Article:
Amid slumping Asian markets and a dimmer outlook for deals this year, bankers in Asia are going back to basics: managing money for wealthy clients.
Global banks from Goldman Sachs Group Inc. to Standard Chartered PLC are deploying new tactics to gather more assets from Asia’s wealthy families. Firms are hiring more private bankers and culling clients from other parts of the bank. Bankers want to show clients their advice is needed in turbulent times. They are also pouring on perks, offering clients access to ritzy cars and events around the world.
The 18% decline in the Shanghai stock market so far this year and mounting doubts about new share offerings have banks counting on wealth managers to bring in a bigger share of revenue across Asia.
“Particularly in Asia-Pacific, wealth management is going to grow,” said Keith Pogson, senior partner in financial services for Asia-Pacific at Ernst & Young. “It’s one thing that is a constant.”
The potential is immense: The Asia-Pacific region had 4.7 million high-net-worth individuals in 2014, more than any other region in the world, according to Capgemini and RBC Wealth Management. Such individuals, defined as those with investible liquid assets of $1 million or more, controlled $15.824 trillion in assets as of that year.
Private banking, or wealth management, is an attractive business because it doesn’t tie up much capital on a bank’s balance sheet. It generates steady returns, as banks earn fees by charging clients a percentage of the assets they manage and extra fees for customized products.
Still, wealth management in Asia isn’t a surefire strategy: Firms have consolidated in the past two years as smaller players struggled to compete. Clients globally are making fewer transactions as a result of uncertainty in markets. Younger, tech-savvy clients are less likely to rely on a bank’s wealth managers for investing guidance.
Asia’s rich, many of whom are entrepreneurs, tend to favor more complex and risky investments than their U.S. counterparts. That could be changing.
“When we talk about diversification, we have much more attention than in the past,” said Amy Lo, head of greater China wealth management for UBS Group AG.
Expanding wealth management is also a chance for banks to offset volatile investment-banking revenue, which often hinges on the performance of the region’s stock markets.
Investment-banking revenue in Asia has been uneven in recent years. Initial public offerings in Asia generate smaller fees than in the U.S. and local banks have been getting a bigger slice of that fee pool.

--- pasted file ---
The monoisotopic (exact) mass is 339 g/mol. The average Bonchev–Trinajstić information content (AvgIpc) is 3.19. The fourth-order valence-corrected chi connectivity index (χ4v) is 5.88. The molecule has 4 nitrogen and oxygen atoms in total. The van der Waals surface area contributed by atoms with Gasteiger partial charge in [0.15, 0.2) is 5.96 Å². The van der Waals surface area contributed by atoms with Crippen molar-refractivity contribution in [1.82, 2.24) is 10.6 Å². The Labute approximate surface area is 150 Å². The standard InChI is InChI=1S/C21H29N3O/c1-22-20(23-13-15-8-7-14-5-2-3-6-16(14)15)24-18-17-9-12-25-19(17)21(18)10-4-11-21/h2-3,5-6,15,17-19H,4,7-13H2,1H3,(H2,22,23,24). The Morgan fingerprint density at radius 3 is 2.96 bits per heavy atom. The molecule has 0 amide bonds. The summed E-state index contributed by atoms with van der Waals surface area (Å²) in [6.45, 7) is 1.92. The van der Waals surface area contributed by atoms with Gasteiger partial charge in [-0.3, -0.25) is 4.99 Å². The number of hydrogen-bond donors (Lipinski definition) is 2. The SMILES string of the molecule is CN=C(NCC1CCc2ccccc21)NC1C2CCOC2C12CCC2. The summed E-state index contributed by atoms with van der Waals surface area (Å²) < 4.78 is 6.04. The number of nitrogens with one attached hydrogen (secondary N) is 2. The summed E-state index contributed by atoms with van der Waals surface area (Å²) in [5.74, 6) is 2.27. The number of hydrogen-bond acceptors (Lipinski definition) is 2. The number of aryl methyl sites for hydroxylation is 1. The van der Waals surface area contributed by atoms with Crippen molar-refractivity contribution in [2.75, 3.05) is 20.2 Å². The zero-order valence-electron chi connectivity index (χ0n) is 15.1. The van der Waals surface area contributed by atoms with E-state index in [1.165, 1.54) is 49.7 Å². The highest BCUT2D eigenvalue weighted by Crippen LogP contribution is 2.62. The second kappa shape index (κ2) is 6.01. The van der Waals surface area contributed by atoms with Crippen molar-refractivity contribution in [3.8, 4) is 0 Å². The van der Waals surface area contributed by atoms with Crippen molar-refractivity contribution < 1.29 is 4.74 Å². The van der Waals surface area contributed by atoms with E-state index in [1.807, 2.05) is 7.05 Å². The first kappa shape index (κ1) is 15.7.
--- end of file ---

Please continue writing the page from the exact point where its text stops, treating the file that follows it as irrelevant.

Trading revenues, hurt by new regulatory capital requirements, have been lackluster, and aren’t expected to rebound soon. Banks such as Morgan Stanley have laid off traders amid weakness across their bonds, currencies and commodities businesses.
Most banks don’t break out their earnings for Asian wealth management, but it can be a significant contributor to earnings. At Credit Suisse Group AG, Asia-Pacific wealth-management revenue totaled 907 million Swiss francs ($893 million) for the first nine months of 2015, accounting for 15% of the global total. That is up from 10% for all of 2011.
Standard Chartered is spending $250 million to build a single wealth-management platform. The Asia-focused lender plans to grow its private-banking and wealth-management assets under management by $25 billion by 2018. It had $61 billion as of June 2015.
To meet that goal, the bank wants to sell its corporate clients on wealth-management offerings, said Anna Marrs, global CEO of commercial and private banking at Standard Chartered, while nearly doubling its pool of about 300 relationship managers in Asia by 2020.
UBS expects to more than double its wealth-management staff of about 100 in China over the next five years, Ms. Lo said.
Goldman Sachs has seen a 35% increase year over year in the past few years in wealth-management revenue and relationship-manager headcount for the greater China region, said Ron Lee, head of private wealth management for Asia-Pacific at Goldman. Mr. Lee said he expects continued growth in both this year.
Banks in Asia are also trying to use the close relationship that private bankers have with their rich clients to squeeze more revenue out of their investment-banking business.
Credit Suisse recently tapped senior banker Vikram Malhotra to oversee a new unit focused on the bank’s top entrepreneur clients. He will coordinate how the bank pitches them wealth-management and investment-banking services.
At UBS in Asia, former investment bankers have sat within wealth management for more than five years, including about 20 currently, working on deals for clients. Morgan Stanley found about one-third of its China equity and debt deals through its private-banker network in 2015, according to a spokesman.
To get new and existing clients’ attention, banks are offering perks. Citigroup Inc. gives some clients a Ferrari California T for a day, while others get invitations to Singapore’s Formula One Grand Prix. UBS clients heard renowned Chinese pianist Zhu Xiao-Mei play in Beijing in October.